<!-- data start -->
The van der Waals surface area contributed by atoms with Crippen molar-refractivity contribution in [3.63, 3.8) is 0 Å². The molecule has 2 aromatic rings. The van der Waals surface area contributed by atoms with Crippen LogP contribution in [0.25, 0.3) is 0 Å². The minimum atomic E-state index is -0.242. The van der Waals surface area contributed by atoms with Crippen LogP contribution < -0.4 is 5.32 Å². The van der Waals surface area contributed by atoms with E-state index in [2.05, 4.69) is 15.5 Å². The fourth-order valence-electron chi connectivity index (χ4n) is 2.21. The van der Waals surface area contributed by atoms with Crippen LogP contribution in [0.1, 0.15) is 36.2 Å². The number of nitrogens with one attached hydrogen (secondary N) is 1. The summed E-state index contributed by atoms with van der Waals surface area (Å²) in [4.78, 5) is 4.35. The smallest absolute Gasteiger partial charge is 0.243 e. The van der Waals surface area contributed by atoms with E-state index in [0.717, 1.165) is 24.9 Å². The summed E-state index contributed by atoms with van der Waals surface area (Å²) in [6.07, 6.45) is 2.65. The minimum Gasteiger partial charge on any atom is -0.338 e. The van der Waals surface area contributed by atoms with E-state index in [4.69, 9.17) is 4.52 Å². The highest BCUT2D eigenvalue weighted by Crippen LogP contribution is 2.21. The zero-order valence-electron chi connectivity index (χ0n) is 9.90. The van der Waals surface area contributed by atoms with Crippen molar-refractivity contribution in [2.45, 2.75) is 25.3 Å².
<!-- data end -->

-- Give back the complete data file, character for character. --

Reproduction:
The van der Waals surface area contributed by atoms with Crippen molar-refractivity contribution in [3.63, 3.8) is 0 Å². The molecule has 2 aromatic rings. The van der Waals surface area contributed by atoms with Crippen LogP contribution in [0.25, 0.3) is 0 Å². The minimum atomic E-state index is -0.242. The van der Waals surface area contributed by atoms with Crippen LogP contribution < -0.4 is 5.32 Å². The van der Waals surface area contributed by atoms with E-state index in [2.05, 4.69) is 15.5 Å². The fourth-order valence-electron chi connectivity index (χ4n) is 2.21. The van der Waals surface area contributed by atoms with Crippen LogP contribution in [0.1, 0.15) is 36.2 Å². The number of nitrogens with one attached hydrogen (secondary N) is 1. The summed E-state index contributed by atoms with van der Waals surface area (Å²) in [4.78, 5) is 4.35. The smallest absolute Gasteiger partial charge is 0.243 e. The van der Waals surface area contributed by atoms with E-state index in [0.717, 1.165) is 24.9 Å². The summed E-state index contributed by atoms with van der Waals surface area (Å²) in [6.07, 6.45) is 2.65. The minimum Gasteiger partial charge on any atom is -0.338 e. The van der Waals surface area contributed by atoms with E-state index in [4.69, 9.17) is 4.52 Å². The highest BCUT2D eigenvalue weighted by Crippen LogP contribution is 2.21. The zero-order valence-electron chi connectivity index (χ0n) is 9.90. The van der Waals surface area contributed by atoms with Crippen molar-refractivity contribution in [2.45, 2.75) is 25.3 Å².